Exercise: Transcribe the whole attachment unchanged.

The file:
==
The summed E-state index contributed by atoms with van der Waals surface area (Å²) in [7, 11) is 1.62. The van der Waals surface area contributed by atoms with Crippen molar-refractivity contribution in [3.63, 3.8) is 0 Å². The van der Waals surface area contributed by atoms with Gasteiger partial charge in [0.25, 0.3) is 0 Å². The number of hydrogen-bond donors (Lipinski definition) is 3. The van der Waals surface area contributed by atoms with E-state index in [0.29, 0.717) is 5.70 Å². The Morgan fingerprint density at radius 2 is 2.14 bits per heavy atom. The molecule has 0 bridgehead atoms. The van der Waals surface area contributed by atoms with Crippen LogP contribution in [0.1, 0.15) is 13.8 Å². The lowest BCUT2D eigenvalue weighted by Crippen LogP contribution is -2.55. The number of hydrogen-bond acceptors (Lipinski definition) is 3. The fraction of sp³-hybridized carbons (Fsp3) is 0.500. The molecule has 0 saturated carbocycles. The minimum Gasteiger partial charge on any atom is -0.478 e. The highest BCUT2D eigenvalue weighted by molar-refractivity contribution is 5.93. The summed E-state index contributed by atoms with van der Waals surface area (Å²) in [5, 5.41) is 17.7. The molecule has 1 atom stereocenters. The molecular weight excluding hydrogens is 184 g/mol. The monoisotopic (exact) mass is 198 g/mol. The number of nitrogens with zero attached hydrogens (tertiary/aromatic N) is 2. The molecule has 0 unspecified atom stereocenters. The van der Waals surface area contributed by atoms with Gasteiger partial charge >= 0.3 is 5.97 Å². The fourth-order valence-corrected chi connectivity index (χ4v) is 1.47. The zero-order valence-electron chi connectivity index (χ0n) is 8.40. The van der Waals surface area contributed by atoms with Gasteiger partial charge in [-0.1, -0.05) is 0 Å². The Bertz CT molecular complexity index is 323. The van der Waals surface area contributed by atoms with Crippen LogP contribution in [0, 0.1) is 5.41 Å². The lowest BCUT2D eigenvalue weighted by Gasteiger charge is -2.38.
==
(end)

The summed E-state index contributed by atoms with van der Waals surface area (Å²) in [7, 11) is 1.62. The van der Waals surface area contributed by atoms with Crippen molar-refractivity contribution in [3.63, 3.8) is 0 Å². The van der Waals surface area contributed by atoms with Gasteiger partial charge in [0.25, 0.3) is 0 Å². The number of hydrogen-bond donors (Lipinski definition) is 3. The van der Waals surface area contributed by atoms with E-state index in [0.29, 0.717) is 5.70 Å². The Morgan fingerprint density at radius 2 is 2.14 bits per heavy atom. The molecule has 0 bridgehead atoms. The van der Waals surface area contributed by atoms with Crippen LogP contribution in [0.1, 0.15) is 13.8 Å². The lowest BCUT2D eigenvalue weighted by Crippen LogP contribution is -2.55. The number of hydrogen-bond acceptors (Lipinski definition) is 3. The fraction of sp³-hybridized carbons (Fsp3) is 0.500. The molecule has 0 saturated carbocycles. The minimum Gasteiger partial charge on any atom is -0.478 e. The highest BCUT2D eigenvalue weighted by molar-refractivity contribution is 5.93. The summed E-state index contributed by atoms with van der Waals surface area (Å²) in [5, 5.41) is 17.7. The molecule has 1 atom stereocenters. The molecular weight excluding hydrogens is 184 g/mol. The monoisotopic (exact) mass is 198 g/mol. The number of nitrogens with zero attached hydrogens (tertiary/aromatic N) is 2. The molecule has 0 unspecified atom stereocenters. The van der Waals surface area contributed by atoms with Gasteiger partial charge >= 0.3 is 5.97 Å². The fourth-order valence-corrected chi connectivity index (χ4v) is 1.47. The zero-order valence-electron chi connectivity index (χ0n) is 8.40. The van der Waals surface area contributed by atoms with Gasteiger partial charge in [-0.1, -0.05) is 0 Å². The Bertz CT molecular complexity index is 323. The van der Waals surface area contributed by atoms with Crippen LogP contribution in [0, 0.1) is 5.41 Å². The lowest BCUT2D eigenvalue weighted by Gasteiger charge is -2.38.